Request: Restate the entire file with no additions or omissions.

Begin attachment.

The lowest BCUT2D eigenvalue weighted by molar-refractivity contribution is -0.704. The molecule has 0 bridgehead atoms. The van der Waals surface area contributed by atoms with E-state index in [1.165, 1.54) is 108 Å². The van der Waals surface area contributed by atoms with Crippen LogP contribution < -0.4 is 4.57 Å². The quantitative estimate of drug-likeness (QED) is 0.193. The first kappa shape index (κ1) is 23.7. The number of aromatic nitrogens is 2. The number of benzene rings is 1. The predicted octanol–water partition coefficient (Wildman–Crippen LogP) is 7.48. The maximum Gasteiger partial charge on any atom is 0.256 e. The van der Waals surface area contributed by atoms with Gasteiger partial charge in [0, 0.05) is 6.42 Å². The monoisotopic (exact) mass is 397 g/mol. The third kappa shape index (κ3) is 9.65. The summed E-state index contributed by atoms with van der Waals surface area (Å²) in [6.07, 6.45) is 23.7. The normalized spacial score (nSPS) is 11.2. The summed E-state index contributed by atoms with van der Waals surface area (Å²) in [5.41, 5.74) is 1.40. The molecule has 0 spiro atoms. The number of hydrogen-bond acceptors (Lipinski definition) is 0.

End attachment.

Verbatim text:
The lowest BCUT2D eigenvalue weighted by molar-refractivity contribution is -0.704. The molecule has 0 bridgehead atoms. The van der Waals surface area contributed by atoms with E-state index in [1.165, 1.54) is 108 Å². The van der Waals surface area contributed by atoms with Crippen LogP contribution < -0.4 is 4.57 Å². The quantitative estimate of drug-likeness (QED) is 0.193. The first kappa shape index (κ1) is 23.7. The number of aromatic nitrogens is 2. The number of benzene rings is 1. The predicted octanol–water partition coefficient (Wildman–Crippen LogP) is 7.48. The maximum Gasteiger partial charge on any atom is 0.256 e. The van der Waals surface area contributed by atoms with Gasteiger partial charge in [0, 0.05) is 6.42 Å². The monoisotopic (exact) mass is 397 g/mol. The third kappa shape index (κ3) is 9.65. The summed E-state index contributed by atoms with van der Waals surface area (Å²) in [6.07, 6.45) is 23.7. The normalized spacial score (nSPS) is 11.2. The summed E-state index contributed by atoms with van der Waals surface area (Å²) in [5.41, 5.74) is 1.40. The molecule has 0 spiro atoms. The number of hydrogen-bond acceptors (Lipinski definition) is 0.